You see, the research project we’ve been funding throughout these last many years, that gene therapy approach that looked curative but so far away, is finally being infused into patients. Thus far, four patients have received the treatment – a one time infusion – and it looks as close to curative as we’ll ever get. In November, Isaac becomes the fifth patient in the world to be infused, and we have plans to test the rest of the Canadian population for eligibility, also in November, at our patient symposium. At the same time, we’re working diligently to open a trial site here in Canada. While the celebratory drink together will never take place, the hope we’ve been fighting for – the cure for our children – is happening, and that will forever be part of the legacy Darren leaves for us all.
Pam, Ellen, Darren and I have always felt that nobody understood our lives in quite the same way the 4 of us do together. And that doesn’t change today, Pam. We will forever be here for you, Daphne, Clayton and Jasper. We started this journey together, and we’re still beside you, ready to give back everything you and Darren have given us.
As I sit in the sun writing this tribute – one of the hardest things I’ve ever had to write – I’m feeling the warmth of the sun on my skin, the calming sounds of the birds in the trees, and feeling the gentle breeze pass by. Sunny days like today will always bring me back to that day long ago at the Toronto Zoo, when I first met you. That day will always signify the true beginning of this journey together to cure our kids, and the first time Ellen and I didn’t have to feel alone through it all.
I’m grateful for that sunny day, and grateful to have had you in our lives.
Rest in Peace, my friend. You’ll be with me in everything I do…
Hey God I just lost a dear old friend
Hey God I hope he’s in your angel band
Hey God you know he believed in you
Just help me understand why you do the things you do
Hey God send me down some comfort please
Hey God I’ll be down here on my knees
Hey God will we ever comprehend
The forgiveness and grace that lies waiting in the end
Oh there’s anger and tears
For all of the years that your children won’t have you to hold
Oh my heart had been broken
The angels have spoken still I wish I could watch you grow old
Hey God I know he didn’t die alone
Hey God tell my old friend welcome home
Hey God please hear me when I pray
Pray for a little peace ’til we meet again someday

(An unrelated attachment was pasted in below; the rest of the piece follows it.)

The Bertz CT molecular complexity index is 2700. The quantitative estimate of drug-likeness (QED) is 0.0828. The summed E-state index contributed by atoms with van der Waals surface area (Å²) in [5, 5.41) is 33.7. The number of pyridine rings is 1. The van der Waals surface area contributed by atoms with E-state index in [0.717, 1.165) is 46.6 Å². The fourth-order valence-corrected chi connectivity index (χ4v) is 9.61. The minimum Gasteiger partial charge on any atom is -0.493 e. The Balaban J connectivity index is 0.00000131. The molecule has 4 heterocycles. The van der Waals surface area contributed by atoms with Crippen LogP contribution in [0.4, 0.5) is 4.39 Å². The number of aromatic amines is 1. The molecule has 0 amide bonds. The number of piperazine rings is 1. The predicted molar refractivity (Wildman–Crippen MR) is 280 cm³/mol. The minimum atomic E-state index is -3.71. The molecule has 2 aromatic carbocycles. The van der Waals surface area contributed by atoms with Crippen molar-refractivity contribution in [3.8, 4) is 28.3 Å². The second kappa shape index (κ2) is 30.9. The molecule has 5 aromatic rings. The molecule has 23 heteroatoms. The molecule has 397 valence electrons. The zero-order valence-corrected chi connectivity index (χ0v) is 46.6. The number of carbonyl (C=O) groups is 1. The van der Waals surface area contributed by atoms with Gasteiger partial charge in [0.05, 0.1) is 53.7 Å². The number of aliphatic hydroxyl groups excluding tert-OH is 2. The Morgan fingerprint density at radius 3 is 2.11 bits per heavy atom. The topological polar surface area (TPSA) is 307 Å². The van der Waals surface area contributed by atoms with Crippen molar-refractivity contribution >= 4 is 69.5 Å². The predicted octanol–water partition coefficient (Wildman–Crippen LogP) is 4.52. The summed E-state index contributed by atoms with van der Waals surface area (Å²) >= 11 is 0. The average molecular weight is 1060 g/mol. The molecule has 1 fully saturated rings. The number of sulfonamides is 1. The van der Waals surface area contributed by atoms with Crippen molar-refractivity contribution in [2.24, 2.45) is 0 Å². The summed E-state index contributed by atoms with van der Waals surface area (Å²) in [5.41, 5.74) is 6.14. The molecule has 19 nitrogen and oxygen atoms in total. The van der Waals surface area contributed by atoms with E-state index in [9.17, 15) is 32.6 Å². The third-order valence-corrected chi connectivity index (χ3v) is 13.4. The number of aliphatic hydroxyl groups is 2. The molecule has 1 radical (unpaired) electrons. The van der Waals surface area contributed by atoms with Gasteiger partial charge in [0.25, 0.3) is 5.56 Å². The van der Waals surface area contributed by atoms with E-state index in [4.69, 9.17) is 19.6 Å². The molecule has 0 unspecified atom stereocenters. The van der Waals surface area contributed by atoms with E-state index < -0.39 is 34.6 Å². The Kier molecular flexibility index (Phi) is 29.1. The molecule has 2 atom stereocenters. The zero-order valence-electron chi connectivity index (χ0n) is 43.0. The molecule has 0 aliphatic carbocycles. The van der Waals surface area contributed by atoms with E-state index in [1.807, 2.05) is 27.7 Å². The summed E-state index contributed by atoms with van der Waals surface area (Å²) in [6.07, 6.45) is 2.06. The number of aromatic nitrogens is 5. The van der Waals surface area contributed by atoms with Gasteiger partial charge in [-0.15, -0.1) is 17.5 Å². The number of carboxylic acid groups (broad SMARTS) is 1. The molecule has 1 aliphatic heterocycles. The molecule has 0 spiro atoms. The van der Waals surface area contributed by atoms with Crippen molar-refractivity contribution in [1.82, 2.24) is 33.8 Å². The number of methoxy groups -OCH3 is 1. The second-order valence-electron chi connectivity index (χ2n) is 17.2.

Pray for a little peace ’til we meet again someday
Songwriters: Vincent Grant Gill
Every second we get to share with those we love in this beautiful world are important. Every memory made, every laugh, every tear. Every hand held, every hug given and received. They all matter. In his short 20 years in this world, Lucas knew just that, and he made each and every moment special – for him and for others.
It’s never easy saying goodbye to those of us we hold so dear, but saying goodbye to someone like Lucas Braun seems that much harder, that much more heartbreaking. Sadly, Lucas passed away last night.
I was one of the lucky ones to know Luke and to love him. I was one of the lucky ones who got to learn from him and be guided by his bravery. I was one of the lucky ones who will forever be changed – for the better – by having him in my life. And, like many, I’ll forever be a bit broken with him being gone.
Luke battled MPS with bravery and strength. He battled stoically. He battled hard. He handled every one of those battles with grace and determination, every setback as a new challenge, every painful situation as a necessary road to travel on the way to greater strength. He was in and out of hospital for more surgeries than anyone should have to endure, though always smiling, always brave.
Lucas battled MPS and it was a part of him. But he didn’t let it define him. In my minds eye today, tomorrow, in twenty or thirty years down the road, it won’t be the disease I think about when I remember Luke, it will forever be his grace and dignity, his strength and bravery that comes to mind.
Luke was one of the bravest kids – the bravest people – I’ve ever met. Patient #1 for the Canadian Clinical Trial of Vimizim – the life-saving investigational drug that was being developed for patients battling MPS IV (Morquio Syndrome) – Luke faced the unknown head-on. He bravely put himself in harms way to help test a treatment that had the potential to save many lives, to help slow the progression of the disease in patients, to give them a life-boat until a cure could be found. He bravely faced the unknown to give others a chance; he faced it to provide Hope.